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30 Ceramic Pieces From Black Artisans and Black-Owned Businesses

Photo: Retailer

You don’t need us to tell you that ceramics can instantly freshen up any room in your home while also serving as functional décor. (That said, we just did.) To help you find your next piece, we combed through the online collections of Black ceramicists, the inventories of home-décor retailers on our (ever-growing) list of Black-owned businesses, and curated Instagram accounts like Black Ceramicists, Pottery for All, and that of artist Chantal Strasburger (who rounded up her own list of Black ceramicists to support). From minimal vases for your bodega bouquets to handmade trays for displaying knickknacks to cheery mugs that’ll add some joy to your morning coffee (or tea) routine, read on for our favorite ceramic pieces made by Black artisans or sold by Black-owned businesses. While expansive, this list is far from complete, and we’ll be updating it as we find more stuff we like.

Crate & Barrel currently stocks a selection of hand-thrown pieces from Los Angeles–based Ekua Ceramics, a line founded by artist Sara Ekua Todd. We like how the inverted profile of this sky-blue vase makes it look different from most.

Founded by Coy Johnson, the Coy Collection is a small-batch ceramics and jewelry line based in Austin that sells all sorts of pieces, from smiley-face cups to acrylic earrings. Right now, all of their offerings are spooky-season themed, including this mug and coaster set. (Make sure to take note of that creepy third eye.)

These vases from Karen Jai Home, founded by Dallas-based entrepreneur Janelle Langford, come in 12 shapes and sizes and range in price from $48 to $68. Singles can be used to hold buds (or even candles) — or, as the retailer notes, a few empty ones arranged together “make an equally striking display on their own.”

Kristina Batiste, the artist behind Tacoma, Washington’s one-woman pottery studio Juniper Clay, makes these small dishes that work just as well as snack bowls as they do jewelry catchers. And while it’s not Black-owned, Saltstone Ceramics is a small business that supports local and regional artists who, like Batiste, hail from the Pacific Northwest.

Claude Home founder Maggie Holladay sells an impeccably curated selection of vintage furniture and design objects. A lot of the stuff is one-of-a-kind, but this flattened earthenware vase is made to order by artist Willem van Hooff — so no two will be exactly alike, but more than one person can enjoy the piece.

Although not made to order, each of these terra-cotta planters is hand-painted with bold blue, white, or black lines. Founded by Nasozi Kakembo, the Brooklyn-based shop xN Studio sells a collection of home goods including pillows, furniture, and bath products.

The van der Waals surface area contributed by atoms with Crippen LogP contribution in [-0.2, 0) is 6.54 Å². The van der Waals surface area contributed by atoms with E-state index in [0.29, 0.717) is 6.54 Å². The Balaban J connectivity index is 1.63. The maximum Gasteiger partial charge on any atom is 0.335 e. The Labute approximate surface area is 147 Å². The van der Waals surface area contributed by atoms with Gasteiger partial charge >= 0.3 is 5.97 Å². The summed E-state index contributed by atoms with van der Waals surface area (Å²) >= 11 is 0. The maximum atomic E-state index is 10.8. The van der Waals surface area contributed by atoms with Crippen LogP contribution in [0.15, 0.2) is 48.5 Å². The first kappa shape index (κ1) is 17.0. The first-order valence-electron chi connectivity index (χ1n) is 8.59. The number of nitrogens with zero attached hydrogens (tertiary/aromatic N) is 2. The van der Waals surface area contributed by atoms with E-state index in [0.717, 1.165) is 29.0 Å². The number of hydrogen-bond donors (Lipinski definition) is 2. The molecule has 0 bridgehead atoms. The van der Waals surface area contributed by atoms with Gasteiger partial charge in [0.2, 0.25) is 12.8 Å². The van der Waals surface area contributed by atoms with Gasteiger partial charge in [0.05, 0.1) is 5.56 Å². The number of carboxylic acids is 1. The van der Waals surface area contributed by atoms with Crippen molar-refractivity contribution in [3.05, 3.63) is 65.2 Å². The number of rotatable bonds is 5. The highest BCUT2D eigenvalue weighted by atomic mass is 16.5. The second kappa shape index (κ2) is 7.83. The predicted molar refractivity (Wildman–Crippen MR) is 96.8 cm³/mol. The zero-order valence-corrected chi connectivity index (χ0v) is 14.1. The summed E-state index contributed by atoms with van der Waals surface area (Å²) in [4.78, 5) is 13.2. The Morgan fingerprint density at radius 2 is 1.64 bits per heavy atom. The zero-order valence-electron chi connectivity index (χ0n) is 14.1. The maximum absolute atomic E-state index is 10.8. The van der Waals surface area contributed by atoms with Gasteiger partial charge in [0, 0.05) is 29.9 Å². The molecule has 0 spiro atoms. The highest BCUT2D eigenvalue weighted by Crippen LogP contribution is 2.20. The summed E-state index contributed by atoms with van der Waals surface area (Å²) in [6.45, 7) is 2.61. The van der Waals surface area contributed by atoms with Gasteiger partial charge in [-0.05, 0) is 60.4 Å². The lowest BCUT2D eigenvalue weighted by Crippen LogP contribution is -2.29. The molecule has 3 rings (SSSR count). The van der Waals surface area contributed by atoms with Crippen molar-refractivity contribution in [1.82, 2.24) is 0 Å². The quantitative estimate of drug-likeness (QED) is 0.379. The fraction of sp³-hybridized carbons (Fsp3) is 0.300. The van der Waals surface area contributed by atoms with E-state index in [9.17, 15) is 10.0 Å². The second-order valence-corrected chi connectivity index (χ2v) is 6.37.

This graphic, black-and-white incense holder comes from Black Pepper Paperie Co., a Washington, D.C.–based art-and-design studio founded by artist Hadiya Williams.

These adorable blob companions are so affordable, you could buy one for each of those friends (or family members) you still haven’t seen in person yet. In addition to unusual ceramics, artist Avé Rivera also sells equally funky stickers and apparel.

Editor’s note: Avé Rivera Studio has temporarily paused sales in preparation for the holidays. You can sign up on its website to get emailed when it reopens.

Artist Jennée Antoinette is the maker behind the small-batch pottery studio Wayfaring Woman Ceramics, which is based in Portland, Oregon. The colors and landscape of the Pacific Northwest provide inspiration for her pieces like this simple vase with loopy handles.

Goodee, an online shop founded by twins Byron and Dexter Peart, focuses on curating products from sustainably minded artisans and brands. Among them is this four-legged anthropomorphic tray designed by Sebastian Herkner for Ames. According to Goodee, the tray — which comes in both black and red finishes — is handcrafted in Colombia’s Tolima region and is inspired by the pottery exhibits from Bogotá’s Museo de Oro.

Goodee also stocks a collection of hand-thrown stoneware ceramics from Dutch brand Studio Ro-Smit, including this minimalist vase that the retailer says is sure to “make floral arrangements stand out.”

Virginia Felix is a Brooklyn-based ceramicist whose work fuses function and form, like this sculptural lamp supported by two legs that look kind of like a wishbone. If you’re looking for something purely decorative, you can also buy just the base for $100 less.

If you already have (or don’t have room for) a giant stuffed giraffe, this planter sized for a shelf may be more your speed. We think it would be eye-catching with or without a succulent peeking out of the top. Founded by Justina Blakeney, Jungalow stocks pieces she makes herself as well as “creative, colorful, modern goods from around the globe,” according to the brand’s website.